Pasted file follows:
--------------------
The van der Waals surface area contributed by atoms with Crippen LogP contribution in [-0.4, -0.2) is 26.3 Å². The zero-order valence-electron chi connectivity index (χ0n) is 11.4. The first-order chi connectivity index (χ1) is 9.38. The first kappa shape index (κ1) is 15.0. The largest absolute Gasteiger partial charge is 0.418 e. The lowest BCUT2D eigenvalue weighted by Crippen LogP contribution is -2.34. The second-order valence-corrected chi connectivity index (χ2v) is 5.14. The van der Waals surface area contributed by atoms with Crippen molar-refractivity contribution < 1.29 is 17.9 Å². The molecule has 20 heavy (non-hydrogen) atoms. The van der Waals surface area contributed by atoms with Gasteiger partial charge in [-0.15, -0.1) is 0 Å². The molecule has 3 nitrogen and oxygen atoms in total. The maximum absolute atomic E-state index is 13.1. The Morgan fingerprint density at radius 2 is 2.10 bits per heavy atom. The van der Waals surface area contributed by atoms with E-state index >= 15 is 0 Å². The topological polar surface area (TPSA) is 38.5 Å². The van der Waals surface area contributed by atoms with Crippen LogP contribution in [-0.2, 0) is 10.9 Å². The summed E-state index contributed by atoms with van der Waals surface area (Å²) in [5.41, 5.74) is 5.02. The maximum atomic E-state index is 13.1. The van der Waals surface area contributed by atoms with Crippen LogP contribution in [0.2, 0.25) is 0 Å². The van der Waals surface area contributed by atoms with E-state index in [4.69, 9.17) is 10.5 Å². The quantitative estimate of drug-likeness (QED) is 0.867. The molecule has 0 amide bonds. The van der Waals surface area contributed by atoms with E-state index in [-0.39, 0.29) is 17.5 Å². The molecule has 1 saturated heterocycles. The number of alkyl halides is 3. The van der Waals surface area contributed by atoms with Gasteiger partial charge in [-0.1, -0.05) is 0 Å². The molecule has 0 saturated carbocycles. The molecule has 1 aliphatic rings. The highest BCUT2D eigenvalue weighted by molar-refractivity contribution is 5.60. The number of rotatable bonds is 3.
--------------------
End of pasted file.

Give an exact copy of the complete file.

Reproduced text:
The van der Waals surface area contributed by atoms with Crippen LogP contribution in [-0.4, -0.2) is 26.3 Å². The zero-order valence-electron chi connectivity index (χ0n) is 11.4. The first-order chi connectivity index (χ1) is 9.38. The first kappa shape index (κ1) is 15.0. The largest absolute Gasteiger partial charge is 0.418 e. The lowest BCUT2D eigenvalue weighted by Crippen LogP contribution is -2.34. The second-order valence-corrected chi connectivity index (χ2v) is 5.14. The van der Waals surface area contributed by atoms with Crippen molar-refractivity contribution < 1.29 is 17.9 Å². The molecule has 20 heavy (non-hydrogen) atoms. The van der Waals surface area contributed by atoms with Gasteiger partial charge in [-0.15, -0.1) is 0 Å². The molecule has 3 nitrogen and oxygen atoms in total. The maximum absolute atomic E-state index is 13.1. The Morgan fingerprint density at radius 2 is 2.10 bits per heavy atom. The van der Waals surface area contributed by atoms with E-state index >= 15 is 0 Å². The topological polar surface area (TPSA) is 38.5 Å². The van der Waals surface area contributed by atoms with Crippen LogP contribution in [-0.2, 0) is 10.9 Å². The summed E-state index contributed by atoms with van der Waals surface area (Å²) in [5.41, 5.74) is 5.02. The maximum atomic E-state index is 13.1. The van der Waals surface area contributed by atoms with Crippen LogP contribution in [0.2, 0.25) is 0 Å². The van der Waals surface area contributed by atoms with E-state index in [4.69, 9.17) is 10.5 Å². The quantitative estimate of drug-likeness (QED) is 0.867. The molecule has 0 amide bonds. The van der Waals surface area contributed by atoms with E-state index in [-0.39, 0.29) is 17.5 Å². The molecule has 1 saturated heterocycles. The number of alkyl halides is 3. The van der Waals surface area contributed by atoms with Gasteiger partial charge in [-0.1, -0.05) is 0 Å². The molecule has 0 saturated carbocycles. The molecule has 1 aliphatic rings. The highest BCUT2D eigenvalue weighted by molar-refractivity contribution is 5.60. The number of rotatable bonds is 3.